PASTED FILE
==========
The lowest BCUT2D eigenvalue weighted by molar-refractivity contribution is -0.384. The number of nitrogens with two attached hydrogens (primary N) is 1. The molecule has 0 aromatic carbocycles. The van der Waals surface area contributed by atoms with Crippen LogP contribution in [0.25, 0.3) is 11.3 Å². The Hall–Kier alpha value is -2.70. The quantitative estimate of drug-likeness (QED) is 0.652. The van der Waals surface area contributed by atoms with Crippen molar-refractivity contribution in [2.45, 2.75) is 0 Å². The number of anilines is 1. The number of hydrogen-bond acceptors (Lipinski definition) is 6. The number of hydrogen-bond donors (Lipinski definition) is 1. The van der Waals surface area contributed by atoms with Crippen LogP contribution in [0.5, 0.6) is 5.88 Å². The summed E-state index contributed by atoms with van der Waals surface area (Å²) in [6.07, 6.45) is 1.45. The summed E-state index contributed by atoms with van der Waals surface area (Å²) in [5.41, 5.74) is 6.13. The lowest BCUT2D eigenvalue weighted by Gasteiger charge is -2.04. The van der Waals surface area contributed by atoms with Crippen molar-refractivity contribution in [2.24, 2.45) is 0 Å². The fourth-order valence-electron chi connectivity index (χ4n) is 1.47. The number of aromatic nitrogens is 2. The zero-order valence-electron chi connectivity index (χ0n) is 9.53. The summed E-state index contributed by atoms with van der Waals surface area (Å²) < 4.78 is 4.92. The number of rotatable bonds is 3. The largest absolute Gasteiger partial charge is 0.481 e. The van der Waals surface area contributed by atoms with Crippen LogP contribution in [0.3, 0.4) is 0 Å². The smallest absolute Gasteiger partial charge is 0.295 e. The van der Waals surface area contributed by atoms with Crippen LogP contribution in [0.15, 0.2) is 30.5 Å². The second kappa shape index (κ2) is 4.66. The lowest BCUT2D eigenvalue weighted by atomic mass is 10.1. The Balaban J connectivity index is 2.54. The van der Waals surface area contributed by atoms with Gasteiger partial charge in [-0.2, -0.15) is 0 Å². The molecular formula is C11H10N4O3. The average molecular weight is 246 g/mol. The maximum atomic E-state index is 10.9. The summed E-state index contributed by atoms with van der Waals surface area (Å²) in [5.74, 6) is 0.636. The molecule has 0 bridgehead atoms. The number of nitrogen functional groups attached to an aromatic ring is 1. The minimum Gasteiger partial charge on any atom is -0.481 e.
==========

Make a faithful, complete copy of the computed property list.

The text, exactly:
The lowest BCUT2D eigenvalue weighted by molar-refractivity contribution is -0.384. The number of nitrogens with two attached hydrogens (primary N) is 1. The molecule has 0 aromatic carbocycles. The van der Waals surface area contributed by atoms with Crippen LogP contribution in [0.25, 0.3) is 11.3 Å². The Hall–Kier alpha value is -2.70. The quantitative estimate of drug-likeness (QED) is 0.652. The van der Waals surface area contributed by atoms with Crippen molar-refractivity contribution in [2.45, 2.75) is 0 Å². The number of anilines is 1. The number of hydrogen-bond acceptors (Lipinski definition) is 6. The number of hydrogen-bond donors (Lipinski definition) is 1. The van der Waals surface area contributed by atoms with Crippen LogP contribution in [0.5, 0.6) is 5.88 Å². The summed E-state index contributed by atoms with van der Waals surface area (Å²) in [6.07, 6.45) is 1.45. The summed E-state index contributed by atoms with van der Waals surface area (Å²) in [5.41, 5.74) is 6.13. The lowest BCUT2D eigenvalue weighted by Gasteiger charge is -2.04. The van der Waals surface area contributed by atoms with Crippen molar-refractivity contribution in [2.24, 2.45) is 0 Å². The fourth-order valence-electron chi connectivity index (χ4n) is 1.47. The number of aromatic nitrogens is 2. The zero-order valence-electron chi connectivity index (χ0n) is 9.53. The summed E-state index contributed by atoms with van der Waals surface area (Å²) < 4.78 is 4.92. The number of rotatable bonds is 3. The largest absolute Gasteiger partial charge is 0.481 e. The van der Waals surface area contributed by atoms with Crippen LogP contribution in [0.3, 0.4) is 0 Å². The smallest absolute Gasteiger partial charge is 0.295 e. The van der Waals surface area contributed by atoms with Crippen LogP contribution in [0.15, 0.2) is 30.5 Å². The second kappa shape index (κ2) is 4.66. The lowest BCUT2D eigenvalue weighted by atomic mass is 10.1. The Balaban J connectivity index is 2.54. The van der Waals surface area contributed by atoms with Gasteiger partial charge in [-0.2, -0.15) is 0 Å². The molecular formula is C11H10N4O3. The average molecular weight is 246 g/mol. The maximum atomic E-state index is 10.9. The summed E-state index contributed by atoms with van der Waals surface area (Å²) in [5.74, 6) is 0.636. The molecule has 0 bridgehead atoms. The number of nitrogen functional groups attached to an aromatic ring is 1. The minimum Gasteiger partial charge on any atom is -0.481 e.